With this in mind, it sheds light on why I believe SCHD is a good option right now. The market is currently quite volatile and has experienced a big drop recently. If investors are expecting, or simply want to prepare for, further volatile moves, going long a fund that is heavily weighted towards Consumer Staples should help smooth out the ride. For proof, consider how this sector has done in the last three months, relative to the broader market:

Source: Fidelity

As you can see, Consumer Staples still saw a marked drop, but it was well below the level experienced by the S&P 500. This gives me some confidence the sector is a good place to park capital when the market is trending south.

Info Tech - Not As Risky As It May Look

I now want to touch on the second largest sector by weighting, which is Information Technology (IT). This is a sector that is quite broad and could include high-flying stocks such as Amazon (AMZN) or Netflix (NFLX). Fortunately, SCHD holds the more established players in the IT space, and therefore I do not view its inclusion as greatly impacting the underlying risk in the fund. While the high growth stocks like AMZN and NFLX looked great during the boom times, they have also been some of the hardest hit in the recent market turmoil, as investors have begun selling off stocks with very high price to earnings (P/E) ratios.

Rather than holding the flashy stocks, SCHD owns established dividend payers in the IT space, such as Intel Corporation (INTC), 3M Corporation (MMM), and International Business Machines (IBM). In fact, these three companies make up almost 13% of SCHD, which is almost three-quarters of SCHD's total IT exposure. I view this as a positive because it allows the fund to benefit from a growing sector, but limits some of the risk that comes with investing in technology companies. To illustrate, I have compiled some relevant metrics on all three companies, including valuations, yields, and recent earnings figures:

Company YOY Revenue Growth (most recent quarter) YOY Net Income Growth (most recent quarter) Current P/E Current Yield
INTC 18.7% 41.7% 11 2.6%
MMM Flat 8.0% 21 2.9%
IBM (2.1%) (1.2%) 9 5.5%

Source: Seeking Alpha Financial Disclosures

As you can see, the results vary, but the overall story is seemingly positive. Even IBM, which saw negative growth in both revenue and profit, still has decent overall performance. The company raised its dividend by 5% year over year, the stock trades at a cheap valuation, and there was still a tremendous amount of profit made.

My takeaway here is that while these holdings lack the flair or excitement of some of the more popular IT names, they are performing well, offering above-average yields, and trade at reasonable valuations. Those are the types of holdings I want in my dividend fund, and I believe this particular IT exposure is the right balance for SCHD.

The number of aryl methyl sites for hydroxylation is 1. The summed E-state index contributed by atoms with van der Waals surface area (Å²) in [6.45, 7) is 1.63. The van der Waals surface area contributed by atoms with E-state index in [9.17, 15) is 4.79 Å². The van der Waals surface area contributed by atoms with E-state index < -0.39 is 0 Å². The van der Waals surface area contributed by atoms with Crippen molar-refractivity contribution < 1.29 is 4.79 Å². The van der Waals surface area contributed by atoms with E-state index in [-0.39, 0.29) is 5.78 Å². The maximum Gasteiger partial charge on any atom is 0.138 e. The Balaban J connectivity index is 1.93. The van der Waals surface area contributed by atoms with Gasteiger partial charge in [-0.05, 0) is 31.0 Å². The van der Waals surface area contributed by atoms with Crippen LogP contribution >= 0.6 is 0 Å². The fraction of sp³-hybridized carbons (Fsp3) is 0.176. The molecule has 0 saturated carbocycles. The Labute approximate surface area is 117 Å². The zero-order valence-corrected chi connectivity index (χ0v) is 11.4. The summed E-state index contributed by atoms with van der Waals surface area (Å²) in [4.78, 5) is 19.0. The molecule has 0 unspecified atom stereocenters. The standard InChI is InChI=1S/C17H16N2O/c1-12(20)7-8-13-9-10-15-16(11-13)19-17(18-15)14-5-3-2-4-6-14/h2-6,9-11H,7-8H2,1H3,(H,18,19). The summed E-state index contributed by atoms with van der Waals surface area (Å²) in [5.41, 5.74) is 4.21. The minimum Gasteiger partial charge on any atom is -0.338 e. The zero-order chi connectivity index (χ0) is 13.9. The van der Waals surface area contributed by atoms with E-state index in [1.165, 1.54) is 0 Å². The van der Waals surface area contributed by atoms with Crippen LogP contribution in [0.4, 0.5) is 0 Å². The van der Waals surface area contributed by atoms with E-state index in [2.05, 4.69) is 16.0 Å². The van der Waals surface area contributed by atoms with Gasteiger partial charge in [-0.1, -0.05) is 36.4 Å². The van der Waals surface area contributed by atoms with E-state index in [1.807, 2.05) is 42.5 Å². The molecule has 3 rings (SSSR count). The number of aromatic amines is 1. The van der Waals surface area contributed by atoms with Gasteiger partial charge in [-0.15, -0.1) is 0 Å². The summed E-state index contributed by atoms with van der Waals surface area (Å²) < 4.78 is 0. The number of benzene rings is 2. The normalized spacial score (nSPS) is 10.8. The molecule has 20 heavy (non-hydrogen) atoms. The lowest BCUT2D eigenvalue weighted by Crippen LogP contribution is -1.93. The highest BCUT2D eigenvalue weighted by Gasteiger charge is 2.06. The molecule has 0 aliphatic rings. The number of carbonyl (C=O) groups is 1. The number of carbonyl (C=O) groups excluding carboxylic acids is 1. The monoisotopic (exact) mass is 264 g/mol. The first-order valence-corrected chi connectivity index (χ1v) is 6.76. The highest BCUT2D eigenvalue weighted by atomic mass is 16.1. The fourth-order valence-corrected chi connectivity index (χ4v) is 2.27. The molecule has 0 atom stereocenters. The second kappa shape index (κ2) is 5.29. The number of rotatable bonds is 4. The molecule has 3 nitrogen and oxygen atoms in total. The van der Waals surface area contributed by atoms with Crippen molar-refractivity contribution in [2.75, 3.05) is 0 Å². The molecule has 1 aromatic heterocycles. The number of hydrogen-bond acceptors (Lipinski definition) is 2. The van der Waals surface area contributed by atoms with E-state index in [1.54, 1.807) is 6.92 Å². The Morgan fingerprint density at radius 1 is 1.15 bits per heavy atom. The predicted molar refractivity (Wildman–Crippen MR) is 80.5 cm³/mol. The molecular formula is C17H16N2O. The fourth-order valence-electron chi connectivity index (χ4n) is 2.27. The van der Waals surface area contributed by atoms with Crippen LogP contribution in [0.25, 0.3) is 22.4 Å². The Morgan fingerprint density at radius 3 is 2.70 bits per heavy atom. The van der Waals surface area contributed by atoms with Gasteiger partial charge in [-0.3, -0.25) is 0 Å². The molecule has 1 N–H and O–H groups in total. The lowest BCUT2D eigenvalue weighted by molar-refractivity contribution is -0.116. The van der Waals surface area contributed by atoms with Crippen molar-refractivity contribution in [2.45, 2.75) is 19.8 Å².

Dividend Growth Should Continue

A final point on SCHD has to do with the fund's dividend. At over 3%, SCHD's yield is certainly not "high", but it remains above the risk-free Treasury rate. Therefore, it should continue to remain attractive to income-oriented investors. The dividend also grew in 2018, which helped push the yield higher, as illustrated in the chart below, comparing the year-over-year distributions:

2017 Distributions 2018 Distributions YOY Dividend Growth
$1.35/share $1.44/share 7%

Source: Charles Schwab (with calculations made by author)

At 7%, the growth was decent and was almost identical to the growth experienced in 2017. While I am personally looking to add to funds with at least double-digit dividend growth as a benchmark, SCHD does show consistent, stable dividend growth over time, and that can be more attractive than large growth that is not sustainable.

As it stands, I am moderately optimistic on SCHD's dividend growth, as history suggests we will see a high single-digit increase again this year. Given that SCHD is comprised of large companies that have histories of increasing dividends modestly, I believe SCHD's yield will remain competitive throughout 2019 while acknowledging it is not the preferred method to find aggressive dividend growth.


As we enter 2019, I remain committed to dividend investing as my long-term strategy. One of my preferred funds going forward is SCHD, as it has an attractive, modestly growing dividend yield, and strong underlying holdings. The exposure to the Consumer Staples sector should help prevent excessive volatility, and its IT heavy portfolio is made up of well-established, reasonably priced stocks, not the high-growth, high P/E counterparts in the sector. While the headwind of higher interest rates remains, there is a real likelihood the Fed will slow down the rate of increases this year, which is a bullish sign for dividend payers as a whole. Finally, SCHD tracks an index that has shown it can best the market, albeit slightly, over time. This tells me the fund offers a way to limit some downside risk, without sacrificing much in the way of future returns. Therefore, I remain long SCHD and continue to recommend investors consider initiating positions at this time.

Disclosure: I am/we are long SCHD, AMZN, DTD. I wrote this article myself, and it expresses my own opinions. I am not receiving compensation for it (other than from Seeking Alpha). I have no business relationship with any company whose stock is mentioned in this article.